In addition to the code, the Gray Lab has put together a book that leads the reader through basics of protein structure and energetics to applications in folding, refinement, docking and design. The focus is on enabling users to write custom scripts, so it includes material on Rosetta fundamentals and the appendices have a list of PyRosetta commands and a breakdown of the input files. The book was beta-tested by students during a course at JHU. The course is a series of workshops that teach how to measure and manipulate protein conformations, calculate energies in low- and high-resolution representations, fold proteins from sequence, model variable regions of proteins (loops), dock proteins or small molecules, design protein sequences, and build custom protocols for operations tailored to particular biomolecular applications

The book can be purchased through Lulu:

http://www.lulu.com/content/paperback-book/the-pyrosetta-interactive-platform-for-protein-structure-prediciton-and-design-a-set-of-educational-modules/7187010

or downloaded for free as pdf chapters from http://www.pyrosetta.org under the Tutorial link.

Nov
06
2009
1

Warren DeLano has passed away, a terrible tragedy.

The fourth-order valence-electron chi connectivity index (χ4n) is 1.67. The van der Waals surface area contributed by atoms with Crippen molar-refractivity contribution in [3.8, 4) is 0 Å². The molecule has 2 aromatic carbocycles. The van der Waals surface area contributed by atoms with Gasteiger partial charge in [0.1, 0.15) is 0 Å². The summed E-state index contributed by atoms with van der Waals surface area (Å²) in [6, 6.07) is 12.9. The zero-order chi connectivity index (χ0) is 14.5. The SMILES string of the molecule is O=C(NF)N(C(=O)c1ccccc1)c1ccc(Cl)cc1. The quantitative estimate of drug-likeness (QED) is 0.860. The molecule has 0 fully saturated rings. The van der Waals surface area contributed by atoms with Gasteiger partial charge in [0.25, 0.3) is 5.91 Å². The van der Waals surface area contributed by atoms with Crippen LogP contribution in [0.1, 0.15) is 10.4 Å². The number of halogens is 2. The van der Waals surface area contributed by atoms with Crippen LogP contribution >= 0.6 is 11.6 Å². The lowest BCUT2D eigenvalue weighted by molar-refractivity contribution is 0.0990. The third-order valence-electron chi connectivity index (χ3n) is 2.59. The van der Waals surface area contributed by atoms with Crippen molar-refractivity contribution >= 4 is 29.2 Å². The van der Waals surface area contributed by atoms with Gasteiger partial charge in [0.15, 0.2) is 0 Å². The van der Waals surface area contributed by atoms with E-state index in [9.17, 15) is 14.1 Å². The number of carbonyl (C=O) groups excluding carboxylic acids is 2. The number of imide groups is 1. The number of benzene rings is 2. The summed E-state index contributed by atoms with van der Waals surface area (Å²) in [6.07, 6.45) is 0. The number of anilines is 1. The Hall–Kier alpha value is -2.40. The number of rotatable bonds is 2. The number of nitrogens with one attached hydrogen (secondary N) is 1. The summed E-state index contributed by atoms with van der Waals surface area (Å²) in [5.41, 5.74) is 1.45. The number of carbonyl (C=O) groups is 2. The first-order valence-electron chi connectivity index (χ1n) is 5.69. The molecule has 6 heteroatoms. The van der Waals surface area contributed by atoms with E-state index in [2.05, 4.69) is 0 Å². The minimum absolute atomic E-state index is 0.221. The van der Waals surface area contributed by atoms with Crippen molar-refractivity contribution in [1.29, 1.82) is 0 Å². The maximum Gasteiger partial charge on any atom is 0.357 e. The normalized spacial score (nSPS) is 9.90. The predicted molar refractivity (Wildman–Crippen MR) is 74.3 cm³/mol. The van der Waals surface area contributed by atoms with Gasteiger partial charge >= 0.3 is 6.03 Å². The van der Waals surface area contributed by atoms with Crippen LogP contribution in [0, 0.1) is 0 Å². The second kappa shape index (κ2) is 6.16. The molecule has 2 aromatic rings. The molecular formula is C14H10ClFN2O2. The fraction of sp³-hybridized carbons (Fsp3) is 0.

We recently saw these posts reporting that Warren DeLano passed away on Tuesday:

https://www.jiscmail.ac.uk/cgi-bin/webadmin?A2=CCP4BB;19EK9w;20091105105413-0800

http://www.macresearch.org/memoriam-warren-l-delano

This is a terrible tragedy and our hearts go out to his family and friends. He was a truly incredible person whose work with PyMOL changed the face of molecular modeling. He also had a huge personal impact on our community. He was dedicated to science and dedicated to making the world a better place through his example and by the personal way he interacted with everyone.

When I was considering starting the Rosetta Design Group a few years back, I asked Warren for some advice by email. He promptly called and we talked for a few hours. After our conversation I reflected on how much his call and advice meant to me, and hoped that I would act as he did in the same situation.

May his example, memory, and code live on forever.

Sep
24
2009
3

We’ve got Aspergers.

My jaw dropped when I saw this. Hilarious. Scary. So true.

Molecular Modelers have Aspergers

Molecular Modelers have Aspergers

Its from: http://en.wikipedia.org/wiki/Asperger_syndrome

Written by Xavier Ambroggio in: Uncategorized |